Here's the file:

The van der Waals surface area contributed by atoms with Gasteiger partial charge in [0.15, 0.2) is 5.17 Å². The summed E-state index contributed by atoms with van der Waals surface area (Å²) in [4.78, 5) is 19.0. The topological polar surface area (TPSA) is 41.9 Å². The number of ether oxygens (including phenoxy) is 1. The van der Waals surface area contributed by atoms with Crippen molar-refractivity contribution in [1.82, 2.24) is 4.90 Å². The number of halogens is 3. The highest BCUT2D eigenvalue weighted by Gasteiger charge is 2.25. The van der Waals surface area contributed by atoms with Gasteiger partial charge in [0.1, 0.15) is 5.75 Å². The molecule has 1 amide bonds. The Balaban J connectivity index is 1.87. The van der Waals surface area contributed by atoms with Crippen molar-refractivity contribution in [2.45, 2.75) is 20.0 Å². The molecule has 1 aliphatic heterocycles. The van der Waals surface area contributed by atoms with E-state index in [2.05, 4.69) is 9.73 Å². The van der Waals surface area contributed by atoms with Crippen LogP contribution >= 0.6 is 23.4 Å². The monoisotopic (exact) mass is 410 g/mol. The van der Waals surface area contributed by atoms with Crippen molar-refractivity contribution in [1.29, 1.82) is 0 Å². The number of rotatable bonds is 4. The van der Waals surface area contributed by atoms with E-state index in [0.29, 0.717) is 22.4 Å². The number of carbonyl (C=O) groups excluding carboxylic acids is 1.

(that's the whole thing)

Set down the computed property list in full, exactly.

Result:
The van der Waals surface area contributed by atoms with Gasteiger partial charge in [0.15, 0.2) is 5.17 Å². The summed E-state index contributed by atoms with van der Waals surface area (Å²) in [4.78, 5) is 19.0. The topological polar surface area (TPSA) is 41.9 Å². The number of ether oxygens (including phenoxy) is 1. The van der Waals surface area contributed by atoms with Crippen molar-refractivity contribution in [1.82, 2.24) is 4.90 Å². The number of halogens is 3. The highest BCUT2D eigenvalue weighted by Gasteiger charge is 2.25. The van der Waals surface area contributed by atoms with Gasteiger partial charge in [0.1, 0.15) is 5.75 Å². The molecule has 1 amide bonds. The Balaban J connectivity index is 1.87. The van der Waals surface area contributed by atoms with Crippen molar-refractivity contribution in [2.45, 2.75) is 20.0 Å². The molecule has 1 aliphatic heterocycles. The van der Waals surface area contributed by atoms with E-state index in [2.05, 4.69) is 9.73 Å². The van der Waals surface area contributed by atoms with Crippen LogP contribution >= 0.6 is 23.4 Å². The monoisotopic (exact) mass is 410 g/mol. The van der Waals surface area contributed by atoms with Crippen molar-refractivity contribution in [1.29, 1.82) is 0 Å². The number of rotatable bonds is 4. The van der Waals surface area contributed by atoms with E-state index in [0.29, 0.717) is 22.4 Å². The number of carbonyl (C=O) groups excluding carboxylic acids is 1.